Pearce hypocrisy: Toll roads good, methane controls bad

This week, Rep. Steve Pearce proposed toll roads as the answer to the massive amounts of traffic on Southeastern New Mexico highways due to the boom in oil production and the corresponding increase in oil traffic. The increased congestion along highway 285 outside of Lovington has given it the dubious nickname “highway of death.” The idea is that new and improved roads be paid for by the oil and gas companies who so heavily utilize the roads. 
But Congressman Pearce is fighting tooth and nail to overturn methane waste rules that ask these some companies to pay for the millions of tons of New Mexico’s natural gas they waste every year – rules that would mean millions in additional state revenue for things like these very roads. everyone would have to pay the tolls. 
Residents in New Mexico’s oil patch already pay a high price because of where they live and the associated oil and gas industry impacts. Increased pollution leading to higher rates of asthma and other respiratory issues and the associated healthcare costs that accompany that.

As Farmington goes, so goes New Mexico: A look at the changing landscape of our state

This is the first in a series focusing on the long-term economic and social issues facing Farmington New Mexico and surrounding areas. As a region that has rich and diverse opportunities but generally relies on extractive industries economically, the whole area is facing uncertainty as the coal-burning San Juan Coal Generating Station closes its doors and oil jobs are moving to the southeast part of the state to capitalize on the Permian boom happening right now. Farmington has always been a crossroads of sorts, situated uniquely at the confluence of three rivers and in modern times, highways and railroads. But as we move into the third decade of the twenty-first century, Farmington and other cities in the tri-county area of northwest New Mexico will be facing major changes as coal is phased out. No matter what the Trump administration says, or any campaign stumps from politicians like Steve Pearce promise, coal has seen its heyday and it’s never going to be a reliable commodity to build an industry on again.

10 Reasons why Gary Johnson Is Wrong for New Mexico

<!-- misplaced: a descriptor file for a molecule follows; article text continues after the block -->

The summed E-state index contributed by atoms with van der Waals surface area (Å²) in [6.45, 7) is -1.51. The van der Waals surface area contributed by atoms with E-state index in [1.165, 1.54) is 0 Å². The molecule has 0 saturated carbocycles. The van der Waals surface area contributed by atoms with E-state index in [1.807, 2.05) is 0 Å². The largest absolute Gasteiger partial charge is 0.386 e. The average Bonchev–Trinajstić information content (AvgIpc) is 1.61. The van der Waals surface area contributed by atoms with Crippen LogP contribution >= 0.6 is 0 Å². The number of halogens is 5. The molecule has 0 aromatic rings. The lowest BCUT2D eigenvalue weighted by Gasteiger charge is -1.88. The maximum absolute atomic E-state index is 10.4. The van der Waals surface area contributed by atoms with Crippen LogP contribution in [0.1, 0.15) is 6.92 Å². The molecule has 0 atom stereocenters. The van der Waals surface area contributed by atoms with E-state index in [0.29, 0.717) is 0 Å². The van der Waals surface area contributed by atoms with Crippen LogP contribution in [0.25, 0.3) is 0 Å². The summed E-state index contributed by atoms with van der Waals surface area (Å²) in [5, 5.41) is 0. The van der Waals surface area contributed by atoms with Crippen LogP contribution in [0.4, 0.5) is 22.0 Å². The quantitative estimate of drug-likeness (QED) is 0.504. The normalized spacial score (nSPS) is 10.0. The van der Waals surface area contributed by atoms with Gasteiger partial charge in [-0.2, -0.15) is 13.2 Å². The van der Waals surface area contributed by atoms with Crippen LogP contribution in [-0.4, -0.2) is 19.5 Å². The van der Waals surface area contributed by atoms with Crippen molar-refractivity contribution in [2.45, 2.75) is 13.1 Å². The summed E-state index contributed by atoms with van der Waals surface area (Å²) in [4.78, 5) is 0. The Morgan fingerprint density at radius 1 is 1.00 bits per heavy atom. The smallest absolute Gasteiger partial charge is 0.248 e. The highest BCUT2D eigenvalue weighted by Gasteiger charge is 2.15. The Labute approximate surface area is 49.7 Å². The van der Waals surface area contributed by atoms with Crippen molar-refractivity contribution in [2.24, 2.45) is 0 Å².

Wait… What!? Gary Johnson is back in NM?! *facepalm*

Perrinial “outsider” and self-proclaimed “dumbest guy you’ve ever met in your whole life” Gary Johnson is officially back in New Mexico once again trying to stay relevant. Johnson filed paperwork with the Secretary of State Tuesday to run as a Libertarian, taking the place of current Commissioner of Public Lands, Aubrey Dunn. 

But before we get all hung up on the spectacle of another semi-celebrity running for office, we thought it’d be important to remind people where old Gary really stands on the issues.

Nationwide primary trends show Blue Wave is gathering. Oh, and Missouri voters REJECT RTW outright

Yesterday was Election Day in Washington, Ohio, Michigan, Kansas, and Missouri and while not every progressive candidate won major landslide victories, across the country gains were made.  More women and people of color were running than ever before and their continued successes means that, while our federal system was created to take time to change, change is coming! One of the races progressive poll watchers are most excited for is Sharice Davids, who is a member of the Ho-Chunk Nation and an out lesbian. After winning her primary yesterday, she will face off against Representative Kevin Yoder (R) in Kansas’s Third Congressional District in November.  In Michigan, Gretchen Whitmer won a three-way primary that included two men of color.

So that Russian spy that was just arrested? Turns out she lived with a guy that Steve Pearce may know

For now, we know that Pearce likely knows Erickson, the man who lived with and connected a young Russian woman accused of using her influence to further financial and political sway between pro-gun Russian and US organizations and activists. What role Erickson has ever played for Pearce directly is unknown, but given the congressman’s deep pockets and generous donations from the NRA over the last decade, it’s certainly worth considering.